News

24 May 2012

Insecure. Who me?

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By John Maizels

Most people who work in the gigging industry are freelance.  That’s a polite way of saying not-employed-by-anyone-permanently.   Is this you?  Read on.   There are other terms, like “casual”, “part-time”, “itinerant”, “on-demand”, “self-employed” and sometimes “consultant” which can be a way of saying you’re not sure if you’re employed or not.

At their triennial Congress in May 2012, the ACTU released the results of a significant enquiry, by way of a document called “Lives on Hold – Unlocking the potential of Australia’s workforce”.  You can download a copy here:  bit.ly/cx71-insecure   If you don’t have a full time job but do things to earn money, then your state of unpermanence is now known as “insecure work”.   Note that it’s not you who is insecure – you might be perfectly happy – it’s about the job.   And the employers.

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The report claims that some four million people in this country are in an insecure work situation.   It’s a little hard to tell how many of those people are us (live production, theatre, events, media) because the numbers come from a census which is based on what you were doing on Census Night.   Not what you wanted to be doing, or hoped to be doing, but were actually doing.

That really makes a mess of things for freelancers.  Census night tends to be on a Monday or a Tuesday, a weekly period not known for hosting major gigs or live events.  If you’re a freelance roadie, chances are you were down the pub on Census Night last year.  So… unemployed.  If you’re an actorperson, then you were probably at the same pub, as a bartender.  So… hospitality worker.

According to my diary, on the day of the 2011 Census I did a freebie familiarisation shift, researched a CX article, dropped in to a client to drum up some work, did a suit-level briefing to the Chair of a national training organisation, and annoyed my financial advisor.   All of those people made money from my actions on that day, but I didn’t.  Was I unemployed?  Insecure?  I didn’t quite know what to explain to Mr Census and his online questioning, so I might have filled in my employer as “TheMaiz” just so I didn’t feel totally bereft.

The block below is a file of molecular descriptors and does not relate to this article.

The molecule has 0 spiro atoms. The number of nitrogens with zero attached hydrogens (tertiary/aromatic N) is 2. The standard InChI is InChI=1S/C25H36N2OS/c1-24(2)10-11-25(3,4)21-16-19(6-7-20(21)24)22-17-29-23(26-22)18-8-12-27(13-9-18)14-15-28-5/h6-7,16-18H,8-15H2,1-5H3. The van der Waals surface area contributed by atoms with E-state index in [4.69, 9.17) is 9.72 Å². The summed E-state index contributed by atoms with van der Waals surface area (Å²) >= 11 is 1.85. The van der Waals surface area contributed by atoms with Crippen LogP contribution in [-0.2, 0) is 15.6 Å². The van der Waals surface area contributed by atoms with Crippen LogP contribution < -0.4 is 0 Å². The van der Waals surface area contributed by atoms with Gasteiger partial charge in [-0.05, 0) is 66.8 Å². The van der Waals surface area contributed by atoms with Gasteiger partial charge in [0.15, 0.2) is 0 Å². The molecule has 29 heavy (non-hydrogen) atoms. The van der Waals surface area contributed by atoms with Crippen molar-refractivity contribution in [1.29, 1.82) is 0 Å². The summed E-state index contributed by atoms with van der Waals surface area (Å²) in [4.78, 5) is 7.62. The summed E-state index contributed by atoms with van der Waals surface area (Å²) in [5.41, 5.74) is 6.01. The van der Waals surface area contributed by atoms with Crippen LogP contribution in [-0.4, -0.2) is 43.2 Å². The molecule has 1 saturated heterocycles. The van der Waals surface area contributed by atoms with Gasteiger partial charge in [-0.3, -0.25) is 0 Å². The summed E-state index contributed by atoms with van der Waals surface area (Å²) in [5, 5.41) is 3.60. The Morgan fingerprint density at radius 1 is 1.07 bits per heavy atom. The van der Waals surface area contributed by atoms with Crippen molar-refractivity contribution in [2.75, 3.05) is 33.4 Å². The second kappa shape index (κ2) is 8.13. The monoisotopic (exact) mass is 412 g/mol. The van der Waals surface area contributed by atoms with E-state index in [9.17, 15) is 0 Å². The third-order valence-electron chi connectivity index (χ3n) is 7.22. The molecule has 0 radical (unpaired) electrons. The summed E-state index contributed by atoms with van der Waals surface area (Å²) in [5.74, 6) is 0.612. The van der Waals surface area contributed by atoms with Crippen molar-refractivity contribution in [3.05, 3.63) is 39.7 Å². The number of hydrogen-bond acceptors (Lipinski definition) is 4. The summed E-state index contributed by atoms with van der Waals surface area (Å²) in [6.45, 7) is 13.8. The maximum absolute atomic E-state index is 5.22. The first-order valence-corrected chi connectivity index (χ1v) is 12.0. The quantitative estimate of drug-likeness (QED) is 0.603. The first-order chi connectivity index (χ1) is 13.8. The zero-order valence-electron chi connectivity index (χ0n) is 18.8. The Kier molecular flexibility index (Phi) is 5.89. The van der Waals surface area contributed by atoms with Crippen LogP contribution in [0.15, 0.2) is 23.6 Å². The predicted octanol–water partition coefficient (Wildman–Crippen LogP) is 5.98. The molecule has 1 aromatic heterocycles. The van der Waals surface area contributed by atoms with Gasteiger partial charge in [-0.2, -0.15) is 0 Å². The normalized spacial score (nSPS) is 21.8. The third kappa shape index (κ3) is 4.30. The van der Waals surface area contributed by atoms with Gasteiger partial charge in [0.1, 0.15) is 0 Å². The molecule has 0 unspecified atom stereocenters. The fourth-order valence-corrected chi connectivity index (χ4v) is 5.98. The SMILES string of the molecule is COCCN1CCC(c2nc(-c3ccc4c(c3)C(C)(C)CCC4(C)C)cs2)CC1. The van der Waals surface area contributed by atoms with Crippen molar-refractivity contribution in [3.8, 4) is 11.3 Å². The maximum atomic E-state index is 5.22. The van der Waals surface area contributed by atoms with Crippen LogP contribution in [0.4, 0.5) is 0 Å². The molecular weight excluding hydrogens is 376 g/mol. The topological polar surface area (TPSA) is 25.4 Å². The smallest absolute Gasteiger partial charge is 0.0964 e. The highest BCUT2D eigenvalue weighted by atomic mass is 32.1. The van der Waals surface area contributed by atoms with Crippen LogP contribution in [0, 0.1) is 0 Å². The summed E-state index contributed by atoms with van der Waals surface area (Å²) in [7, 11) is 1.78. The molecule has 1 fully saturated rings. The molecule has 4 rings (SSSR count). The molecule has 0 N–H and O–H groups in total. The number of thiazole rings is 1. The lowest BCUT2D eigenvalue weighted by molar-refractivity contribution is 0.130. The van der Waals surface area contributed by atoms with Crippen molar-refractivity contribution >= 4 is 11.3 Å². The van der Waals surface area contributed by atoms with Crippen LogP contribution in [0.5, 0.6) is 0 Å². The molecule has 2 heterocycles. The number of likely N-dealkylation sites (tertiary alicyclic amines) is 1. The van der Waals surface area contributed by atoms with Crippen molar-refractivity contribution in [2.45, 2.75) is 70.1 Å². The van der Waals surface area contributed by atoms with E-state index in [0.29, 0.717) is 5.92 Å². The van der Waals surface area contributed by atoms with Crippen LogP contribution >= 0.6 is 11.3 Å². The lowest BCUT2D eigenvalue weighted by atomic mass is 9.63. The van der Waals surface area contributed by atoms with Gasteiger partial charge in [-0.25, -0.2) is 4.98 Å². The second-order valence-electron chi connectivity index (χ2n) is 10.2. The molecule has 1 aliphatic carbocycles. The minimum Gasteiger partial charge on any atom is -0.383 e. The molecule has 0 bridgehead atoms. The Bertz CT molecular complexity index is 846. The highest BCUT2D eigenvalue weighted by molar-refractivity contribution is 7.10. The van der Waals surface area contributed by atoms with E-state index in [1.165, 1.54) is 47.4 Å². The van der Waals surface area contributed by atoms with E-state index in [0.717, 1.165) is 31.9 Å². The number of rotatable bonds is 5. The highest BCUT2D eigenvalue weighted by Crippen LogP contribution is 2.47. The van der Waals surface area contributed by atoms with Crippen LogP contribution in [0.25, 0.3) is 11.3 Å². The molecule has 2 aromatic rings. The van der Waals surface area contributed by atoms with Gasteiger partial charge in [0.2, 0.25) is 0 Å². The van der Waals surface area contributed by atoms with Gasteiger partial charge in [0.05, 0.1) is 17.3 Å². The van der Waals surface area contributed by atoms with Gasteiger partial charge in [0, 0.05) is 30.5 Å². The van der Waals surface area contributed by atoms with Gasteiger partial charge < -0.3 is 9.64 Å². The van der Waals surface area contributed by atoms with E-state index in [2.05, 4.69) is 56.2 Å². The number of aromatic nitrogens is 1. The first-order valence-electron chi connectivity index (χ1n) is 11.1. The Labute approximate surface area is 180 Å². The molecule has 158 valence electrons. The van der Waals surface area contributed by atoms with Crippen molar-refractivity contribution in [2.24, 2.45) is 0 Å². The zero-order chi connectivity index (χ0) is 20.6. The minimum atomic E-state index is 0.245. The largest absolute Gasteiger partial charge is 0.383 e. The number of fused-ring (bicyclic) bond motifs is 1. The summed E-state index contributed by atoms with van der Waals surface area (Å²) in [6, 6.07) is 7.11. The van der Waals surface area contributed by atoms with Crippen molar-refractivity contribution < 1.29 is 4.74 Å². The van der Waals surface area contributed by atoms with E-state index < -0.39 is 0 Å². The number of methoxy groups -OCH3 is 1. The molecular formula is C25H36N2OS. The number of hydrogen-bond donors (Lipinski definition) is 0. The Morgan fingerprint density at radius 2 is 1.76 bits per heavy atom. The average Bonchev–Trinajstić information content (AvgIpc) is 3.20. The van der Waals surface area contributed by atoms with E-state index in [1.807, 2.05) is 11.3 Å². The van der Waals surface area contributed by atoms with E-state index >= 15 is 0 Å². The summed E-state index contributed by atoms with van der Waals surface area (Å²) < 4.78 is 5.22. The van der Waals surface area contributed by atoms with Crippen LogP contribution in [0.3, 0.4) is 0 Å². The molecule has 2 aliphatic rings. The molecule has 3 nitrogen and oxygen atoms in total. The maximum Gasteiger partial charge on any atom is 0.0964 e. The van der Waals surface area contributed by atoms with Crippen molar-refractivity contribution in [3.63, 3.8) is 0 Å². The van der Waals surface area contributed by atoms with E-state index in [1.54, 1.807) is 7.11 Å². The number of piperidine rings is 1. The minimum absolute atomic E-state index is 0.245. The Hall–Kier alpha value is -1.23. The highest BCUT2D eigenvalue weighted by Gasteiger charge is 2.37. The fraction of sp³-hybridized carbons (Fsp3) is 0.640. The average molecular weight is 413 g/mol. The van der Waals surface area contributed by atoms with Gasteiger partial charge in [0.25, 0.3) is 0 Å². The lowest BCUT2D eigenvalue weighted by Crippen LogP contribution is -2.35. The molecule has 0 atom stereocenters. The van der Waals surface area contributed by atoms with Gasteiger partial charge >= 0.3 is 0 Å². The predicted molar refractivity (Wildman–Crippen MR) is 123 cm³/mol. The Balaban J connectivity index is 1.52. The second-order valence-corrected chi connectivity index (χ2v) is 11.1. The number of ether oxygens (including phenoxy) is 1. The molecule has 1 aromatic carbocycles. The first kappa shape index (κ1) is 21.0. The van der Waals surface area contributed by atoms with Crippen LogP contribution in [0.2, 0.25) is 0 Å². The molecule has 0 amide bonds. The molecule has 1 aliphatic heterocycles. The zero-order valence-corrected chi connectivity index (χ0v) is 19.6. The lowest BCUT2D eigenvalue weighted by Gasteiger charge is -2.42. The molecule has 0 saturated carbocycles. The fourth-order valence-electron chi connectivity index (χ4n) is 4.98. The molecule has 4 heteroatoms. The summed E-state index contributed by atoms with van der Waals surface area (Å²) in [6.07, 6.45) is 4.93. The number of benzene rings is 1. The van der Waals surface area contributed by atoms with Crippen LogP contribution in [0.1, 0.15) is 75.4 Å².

It’s important for us to know how many of us there are, and what we contribute to the economy.  One survey last year of musicians, technicians and small venues (pubs and clubs, mainly) estimated that we generate an aggregate of $500-1000 million every year, which includes the revenue from grog and food and flow-ons, in addition to money at the door.   I have reason to believe it’s a reasonable statistic, and I’d love to know who is actually getting all that moola.

To work out a revenue per artist/technician, the survey extrapolated real data against census numbers from 2006.  Back then the census estimated that 15,000 people were employed as performers (musos, actors, dancers, entertainers).  Last week the Alliance quoted that 50,000 people currently derive their income from the creative industries as performers or crew.   Quick check with a numberator: are there really one-point-something technicians for every performer?  I’m inclined to think we outnumber them, but I also think there might be more of both of us.  Since I clearly don’t trust the official Department of Count, expect to see me coming round the country to count you all during the 2013 CX roadshow.

Meanwhile, keep an eye on the ACTU activity in regard to Insecure Work.  There are some important reforms that the live performance and media industries could embrace, especially in the way we measure and value training.  My hope is that the climate is right for a bit of change.

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